HOW MOZART TREATS A GRAVE MATTER
Mozart- the “Graveyard Key” in his Opera Don Giovanni. Mozart’s graveyard key is the key of four sharps. Why? As per Alfred Einstein (not Albert) in his book, Mozart, His Character, His Work,, the key of 4 sharps surpasses the number of sharps or flats used in all the other major numbers in the opera. It is “beyond the pale” so to say.Einstein discusses how the of key signatures are pivoted by D major of 2 sharps; and D minor of one flat… with their related keys. A related key signature differs only by one sharp or flat from the primary key or keys.
Beethoven also uses the key of four sharps for a great contrast, though not of a graveyard import. In his Waldstein piano sonata No.21 opus Opus 53 in C major (key no sharps or flats),the opening theme has a vibrant and youthful rhythmic pulse which is contrasted by a second or “sub theme” that is beautiful in a lyrical way to the max.
THE GHOSTS ARE OUT OF THE GRAVEYARD ON OUR OPERA
The featured picture here is not the grave scene from Mozart’s Don Giovanni; rather it is the Ghost scene from our opera, The Cup of Cleopatra, posted as a product on this website.The two ghosts are played and sung by David Powers,on the left, as Julius Caesar’s ghost; and Joseph Fast as the Ghost of Marc Antony. They are singing about how to keep Cleopatra alive. You can view excerpts of the our performance at the Palladium Theater on our products page at the top of our website-DSOworks.com. Oh yes, all operas, including ours, need backing and financial assistance; otherwise, culture can come to a clashing stop, and then where are we?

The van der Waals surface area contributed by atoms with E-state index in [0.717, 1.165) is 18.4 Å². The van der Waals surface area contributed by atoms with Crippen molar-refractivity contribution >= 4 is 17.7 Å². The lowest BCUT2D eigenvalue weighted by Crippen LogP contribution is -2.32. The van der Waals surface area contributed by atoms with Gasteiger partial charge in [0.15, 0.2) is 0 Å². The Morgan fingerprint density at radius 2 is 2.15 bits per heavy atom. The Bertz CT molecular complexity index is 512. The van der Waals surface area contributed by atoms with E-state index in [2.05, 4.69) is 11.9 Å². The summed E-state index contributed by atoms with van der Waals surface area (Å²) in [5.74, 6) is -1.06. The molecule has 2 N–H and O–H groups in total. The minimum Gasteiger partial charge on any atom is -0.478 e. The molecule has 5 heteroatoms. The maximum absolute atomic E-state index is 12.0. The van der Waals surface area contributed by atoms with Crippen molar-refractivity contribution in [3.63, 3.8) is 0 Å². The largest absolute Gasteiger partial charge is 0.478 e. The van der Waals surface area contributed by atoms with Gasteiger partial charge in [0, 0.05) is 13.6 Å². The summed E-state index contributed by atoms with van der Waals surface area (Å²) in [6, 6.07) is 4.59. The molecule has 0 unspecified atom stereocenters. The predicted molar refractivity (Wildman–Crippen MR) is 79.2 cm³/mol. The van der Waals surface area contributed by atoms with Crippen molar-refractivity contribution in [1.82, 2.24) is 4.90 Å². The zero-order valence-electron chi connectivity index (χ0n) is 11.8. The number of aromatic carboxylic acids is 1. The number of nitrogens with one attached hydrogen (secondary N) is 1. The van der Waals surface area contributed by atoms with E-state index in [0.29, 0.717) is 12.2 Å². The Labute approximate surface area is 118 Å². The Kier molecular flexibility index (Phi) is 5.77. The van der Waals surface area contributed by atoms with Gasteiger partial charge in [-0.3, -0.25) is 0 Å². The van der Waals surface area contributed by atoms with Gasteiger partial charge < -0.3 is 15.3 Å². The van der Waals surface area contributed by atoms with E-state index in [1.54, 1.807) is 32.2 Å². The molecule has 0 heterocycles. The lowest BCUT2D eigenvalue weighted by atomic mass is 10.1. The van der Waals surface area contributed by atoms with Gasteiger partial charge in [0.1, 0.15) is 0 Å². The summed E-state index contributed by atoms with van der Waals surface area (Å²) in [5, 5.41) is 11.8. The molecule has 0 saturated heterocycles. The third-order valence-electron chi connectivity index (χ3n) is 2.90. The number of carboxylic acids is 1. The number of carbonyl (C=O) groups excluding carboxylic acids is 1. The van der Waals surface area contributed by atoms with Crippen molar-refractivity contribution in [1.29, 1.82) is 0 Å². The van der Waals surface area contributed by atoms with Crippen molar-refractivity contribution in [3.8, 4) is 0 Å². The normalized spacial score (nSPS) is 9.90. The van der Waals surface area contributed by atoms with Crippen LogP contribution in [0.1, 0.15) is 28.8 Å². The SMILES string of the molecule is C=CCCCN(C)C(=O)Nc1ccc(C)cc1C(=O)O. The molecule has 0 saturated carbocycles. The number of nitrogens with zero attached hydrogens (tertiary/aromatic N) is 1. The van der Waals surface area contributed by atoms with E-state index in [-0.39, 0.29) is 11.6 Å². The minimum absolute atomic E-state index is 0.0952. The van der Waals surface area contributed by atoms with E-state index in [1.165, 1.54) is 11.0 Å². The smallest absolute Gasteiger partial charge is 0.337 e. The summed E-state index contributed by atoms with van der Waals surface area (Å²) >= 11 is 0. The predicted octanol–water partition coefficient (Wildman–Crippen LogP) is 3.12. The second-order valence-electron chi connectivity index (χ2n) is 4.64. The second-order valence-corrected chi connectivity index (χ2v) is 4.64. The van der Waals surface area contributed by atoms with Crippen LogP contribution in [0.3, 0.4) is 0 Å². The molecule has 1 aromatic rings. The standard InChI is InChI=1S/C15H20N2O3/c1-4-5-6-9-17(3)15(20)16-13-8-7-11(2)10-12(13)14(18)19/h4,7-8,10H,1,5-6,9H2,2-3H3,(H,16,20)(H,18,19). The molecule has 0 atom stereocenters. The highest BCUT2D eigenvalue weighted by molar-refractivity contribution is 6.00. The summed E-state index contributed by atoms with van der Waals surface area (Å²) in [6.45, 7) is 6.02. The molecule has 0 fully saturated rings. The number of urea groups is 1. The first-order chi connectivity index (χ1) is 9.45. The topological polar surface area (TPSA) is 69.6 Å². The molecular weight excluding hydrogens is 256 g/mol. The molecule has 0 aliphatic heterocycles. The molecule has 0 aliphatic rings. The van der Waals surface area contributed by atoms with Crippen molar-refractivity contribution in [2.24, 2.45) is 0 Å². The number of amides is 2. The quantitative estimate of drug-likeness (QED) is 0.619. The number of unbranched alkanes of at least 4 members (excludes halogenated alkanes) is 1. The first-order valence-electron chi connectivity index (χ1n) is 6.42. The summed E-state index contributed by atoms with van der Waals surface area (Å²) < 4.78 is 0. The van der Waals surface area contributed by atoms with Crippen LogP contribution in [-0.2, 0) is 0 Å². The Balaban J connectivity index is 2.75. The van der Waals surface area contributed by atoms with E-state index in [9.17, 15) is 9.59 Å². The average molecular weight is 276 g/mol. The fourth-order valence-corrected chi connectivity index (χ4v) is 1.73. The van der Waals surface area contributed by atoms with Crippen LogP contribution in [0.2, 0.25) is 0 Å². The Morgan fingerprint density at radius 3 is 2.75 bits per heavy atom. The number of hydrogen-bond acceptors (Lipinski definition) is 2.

MY UPCOMING BOOK, MUSIC UNDER THE STARS, INCLUDES KEY SIGNATURES, WATCH FOR IT ON PRODUCTS PAGE
I’m will be blogging more about key signatures because of my upcoming original book to be posted as a product on this website (DSOworks.com) entitled Music Under the Zodiac. As a long time composer, who has encountered so much resistance and negativity to my writing of music, I welcome the age of websites and computers as a way of taking ones work directly to the public. -David